11.
Alzheimers Dement (Amst) ; 11: 637-645, 2019 Dec.
Artigo em Inglês | MEDLINE | ID: mdl-31517026

RESUMO

Introduction: Tau pathology, a hallmark of Alzheimer's disease, is observed in the brains of virtually all individuals over 70 years. Methods: Using 18F-AV-1451 (18F-flortaucipir) positron emission tomography, we evaluated tau pathology in 54 cognitively normal participants (mean age: 77.5 years, SD: 8.9) from the Baltimore Longitudinal Study of Aging. We assessed associations between positron emission tomography signal and age, sex, race, and amyloid positivity. We investigated relationships between regional signal and retrospective rates of change in regional volumes and cognitive function adjusting for age, sex, and amyloid status. Results: Greater age, male sex, black race, and amyloid positivity were associated with higher 18F-AV-1451 retention in distinct brain regions. Retention in the entorhinal cortex was associated with lower entorhinal volume (ß = -1.124, SE = 0.485, P = .025) and a steeper decline in memory performance (ß = -0.086, SE = 0.039, P = .029). Discussion: Assessment of medial temporal tau pathology will provide insights into early structural brain changes associated with later cognitive impairment and Alzheimer's disease.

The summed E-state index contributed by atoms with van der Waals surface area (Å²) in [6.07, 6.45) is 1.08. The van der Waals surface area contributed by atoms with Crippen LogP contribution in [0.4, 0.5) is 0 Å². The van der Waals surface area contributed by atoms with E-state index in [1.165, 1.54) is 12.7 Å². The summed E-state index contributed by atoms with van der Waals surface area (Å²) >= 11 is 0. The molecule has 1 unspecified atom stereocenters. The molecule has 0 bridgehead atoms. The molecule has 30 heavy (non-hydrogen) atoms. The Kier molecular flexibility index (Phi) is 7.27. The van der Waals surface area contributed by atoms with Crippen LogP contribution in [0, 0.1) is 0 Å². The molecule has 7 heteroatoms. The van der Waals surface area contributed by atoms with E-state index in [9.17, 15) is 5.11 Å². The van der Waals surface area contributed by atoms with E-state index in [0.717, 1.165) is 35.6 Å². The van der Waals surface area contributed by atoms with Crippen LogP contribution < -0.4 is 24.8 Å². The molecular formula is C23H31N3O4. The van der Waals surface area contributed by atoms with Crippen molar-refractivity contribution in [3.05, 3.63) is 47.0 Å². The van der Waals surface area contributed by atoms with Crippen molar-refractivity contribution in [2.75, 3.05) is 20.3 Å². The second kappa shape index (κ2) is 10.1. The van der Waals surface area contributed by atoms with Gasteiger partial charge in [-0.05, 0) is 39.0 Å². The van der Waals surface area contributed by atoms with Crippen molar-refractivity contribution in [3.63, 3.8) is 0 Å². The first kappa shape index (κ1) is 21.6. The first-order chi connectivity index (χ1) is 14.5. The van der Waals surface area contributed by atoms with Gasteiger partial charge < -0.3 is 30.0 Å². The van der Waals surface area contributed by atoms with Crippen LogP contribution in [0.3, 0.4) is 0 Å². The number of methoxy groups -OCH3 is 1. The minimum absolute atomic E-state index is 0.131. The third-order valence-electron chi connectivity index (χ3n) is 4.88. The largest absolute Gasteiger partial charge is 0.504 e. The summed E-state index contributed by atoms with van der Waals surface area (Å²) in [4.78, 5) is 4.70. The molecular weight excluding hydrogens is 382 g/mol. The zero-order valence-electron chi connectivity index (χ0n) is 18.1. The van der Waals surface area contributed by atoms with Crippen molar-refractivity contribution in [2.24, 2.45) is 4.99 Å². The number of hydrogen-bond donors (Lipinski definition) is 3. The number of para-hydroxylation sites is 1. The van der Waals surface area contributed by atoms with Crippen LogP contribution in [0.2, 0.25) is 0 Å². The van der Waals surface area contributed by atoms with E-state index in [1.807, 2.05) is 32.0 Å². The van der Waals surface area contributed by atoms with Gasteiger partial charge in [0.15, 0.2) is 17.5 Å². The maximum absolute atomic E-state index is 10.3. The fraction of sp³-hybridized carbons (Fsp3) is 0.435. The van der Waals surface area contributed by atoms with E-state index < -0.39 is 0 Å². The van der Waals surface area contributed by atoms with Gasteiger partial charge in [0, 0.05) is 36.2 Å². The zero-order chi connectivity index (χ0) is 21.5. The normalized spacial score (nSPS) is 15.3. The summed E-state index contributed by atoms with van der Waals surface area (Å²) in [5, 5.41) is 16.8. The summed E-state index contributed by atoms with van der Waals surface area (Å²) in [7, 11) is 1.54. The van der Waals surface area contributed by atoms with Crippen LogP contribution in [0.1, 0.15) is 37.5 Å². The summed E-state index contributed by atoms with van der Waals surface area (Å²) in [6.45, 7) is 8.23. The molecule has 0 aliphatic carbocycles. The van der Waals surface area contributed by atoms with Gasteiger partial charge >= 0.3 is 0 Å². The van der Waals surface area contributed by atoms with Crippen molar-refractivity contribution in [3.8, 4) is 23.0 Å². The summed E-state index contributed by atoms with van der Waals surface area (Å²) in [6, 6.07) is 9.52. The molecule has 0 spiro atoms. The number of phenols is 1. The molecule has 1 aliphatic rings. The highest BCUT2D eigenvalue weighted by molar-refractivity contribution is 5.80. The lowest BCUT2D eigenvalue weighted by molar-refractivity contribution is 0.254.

12.
Alzheimers Dement ; 2019 Sep 24.
Artigo em Inglês | MEDLINE | ID: mdl-31561966

RESUMO

INTRODUCTION: Questions remain about whether apolipoprotein E (APOE)-ε4 effects on cognitive decline are similar in men and women and how APOE-ε4 and age interact to influence decline in different cognitive domains. METHODS: In sex-stratified analyses, baseline age-dependent associations between APOE-ε4 status and longitudinal cognitive trajectories were examined in cognitively normal Caucasian older adults (631 men, 561 women, baseline age range: 50-93, 6733 assessments). RESULTS: In men, older baseline age was associated with greater effects of APOE-ε4 on longitudinal decline in memory and executive function, detectible from baseline age of 64 and 68, respectively. In women, older baseline age was associated with greater APOE-ε4 effects on longitudinal decline in attention, detectible at baseline age of 66. No significant APOE-ε4 effects were found for language, visual-spatial ability, or processing speed. DISCUSSION: Results highlight the importance of considering sex and age when assessing APOE-ε4-associated vulnerability to cognitive decline.